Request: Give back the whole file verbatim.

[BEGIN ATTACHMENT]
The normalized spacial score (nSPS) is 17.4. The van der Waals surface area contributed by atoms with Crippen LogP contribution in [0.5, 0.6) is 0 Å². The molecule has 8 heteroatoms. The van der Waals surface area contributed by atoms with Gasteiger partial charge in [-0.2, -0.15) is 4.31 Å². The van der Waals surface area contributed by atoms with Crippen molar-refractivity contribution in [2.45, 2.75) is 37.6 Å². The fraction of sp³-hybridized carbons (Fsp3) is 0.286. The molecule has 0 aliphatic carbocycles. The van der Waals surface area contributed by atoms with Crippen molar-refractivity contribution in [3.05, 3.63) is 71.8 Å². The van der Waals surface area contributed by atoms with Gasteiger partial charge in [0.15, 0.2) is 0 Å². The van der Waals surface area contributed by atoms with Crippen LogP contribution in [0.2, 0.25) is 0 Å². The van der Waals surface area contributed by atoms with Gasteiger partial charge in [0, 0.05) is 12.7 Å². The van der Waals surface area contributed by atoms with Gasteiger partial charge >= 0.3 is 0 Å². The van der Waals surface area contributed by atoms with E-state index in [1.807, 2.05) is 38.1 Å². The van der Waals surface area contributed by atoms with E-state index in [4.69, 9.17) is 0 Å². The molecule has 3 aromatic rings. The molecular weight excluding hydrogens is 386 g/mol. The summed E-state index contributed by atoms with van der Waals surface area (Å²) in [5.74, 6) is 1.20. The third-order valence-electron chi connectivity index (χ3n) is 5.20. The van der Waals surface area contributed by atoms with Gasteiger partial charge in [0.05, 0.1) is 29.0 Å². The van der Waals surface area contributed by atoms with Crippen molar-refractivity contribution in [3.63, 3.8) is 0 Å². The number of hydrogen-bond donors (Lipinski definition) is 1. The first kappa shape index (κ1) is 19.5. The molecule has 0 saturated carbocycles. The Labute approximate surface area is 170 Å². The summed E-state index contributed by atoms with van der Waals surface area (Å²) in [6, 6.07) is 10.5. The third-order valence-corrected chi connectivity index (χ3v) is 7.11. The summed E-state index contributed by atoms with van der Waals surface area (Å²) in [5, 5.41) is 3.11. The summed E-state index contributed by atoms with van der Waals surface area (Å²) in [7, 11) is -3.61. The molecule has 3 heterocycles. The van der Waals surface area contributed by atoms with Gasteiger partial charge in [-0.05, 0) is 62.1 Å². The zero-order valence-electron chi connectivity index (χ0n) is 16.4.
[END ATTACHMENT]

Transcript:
The normalized spacial score (nSPS) is 17.4. The van der Waals surface area contributed by atoms with Crippen LogP contribution in [0.5, 0.6) is 0 Å². The molecule has 8 heteroatoms. The van der Waals surface area contributed by atoms with Gasteiger partial charge in [-0.2, -0.15) is 4.31 Å². The van der Waals surface area contributed by atoms with Crippen molar-refractivity contribution in [2.45, 2.75) is 37.6 Å². The fraction of sp³-hybridized carbons (Fsp3) is 0.286. The molecule has 0 aliphatic carbocycles. The van der Waals surface area contributed by atoms with Crippen molar-refractivity contribution in [3.05, 3.63) is 71.8 Å². The van der Waals surface area contributed by atoms with Gasteiger partial charge in [0.15, 0.2) is 0 Å². The van der Waals surface area contributed by atoms with Crippen LogP contribution in [0.2, 0.25) is 0 Å². The van der Waals surface area contributed by atoms with Gasteiger partial charge in [0, 0.05) is 12.7 Å². The van der Waals surface area contributed by atoms with Gasteiger partial charge >= 0.3 is 0 Å². The van der Waals surface area contributed by atoms with E-state index in [1.807, 2.05) is 38.1 Å². The van der Waals surface area contributed by atoms with E-state index in [4.69, 9.17) is 0 Å². The molecule has 3 aromatic rings. The molecular weight excluding hydrogens is 386 g/mol. The summed E-state index contributed by atoms with van der Waals surface area (Å²) in [5.74, 6) is 1.20. The third-order valence-electron chi connectivity index (χ3n) is 5.20. The van der Waals surface area contributed by atoms with Gasteiger partial charge in [0.05, 0.1) is 29.0 Å². The van der Waals surface area contributed by atoms with Crippen molar-refractivity contribution in [3.63, 3.8) is 0 Å². The number of hydrogen-bond donors (Lipinski definition) is 1. The first kappa shape index (κ1) is 19.5. The molecule has 0 saturated carbocycles. The Labute approximate surface area is 170 Å². The summed E-state index contributed by atoms with van der Waals surface area (Å²) in [6, 6.07) is 10.5. The third-order valence-corrected chi connectivity index (χ3v) is 7.11. The summed E-state index contributed by atoms with van der Waals surface area (Å²) in [5, 5.41) is 3.11. The summed E-state index contributed by atoms with van der Waals surface area (Å²) in [7, 11) is -3.61. The molecule has 3 heterocycles. The van der Waals surface area contributed by atoms with Gasteiger partial charge in [-0.05, 0) is 62.1 Å². The zero-order valence-electron chi connectivity index (χ0n) is 16.4.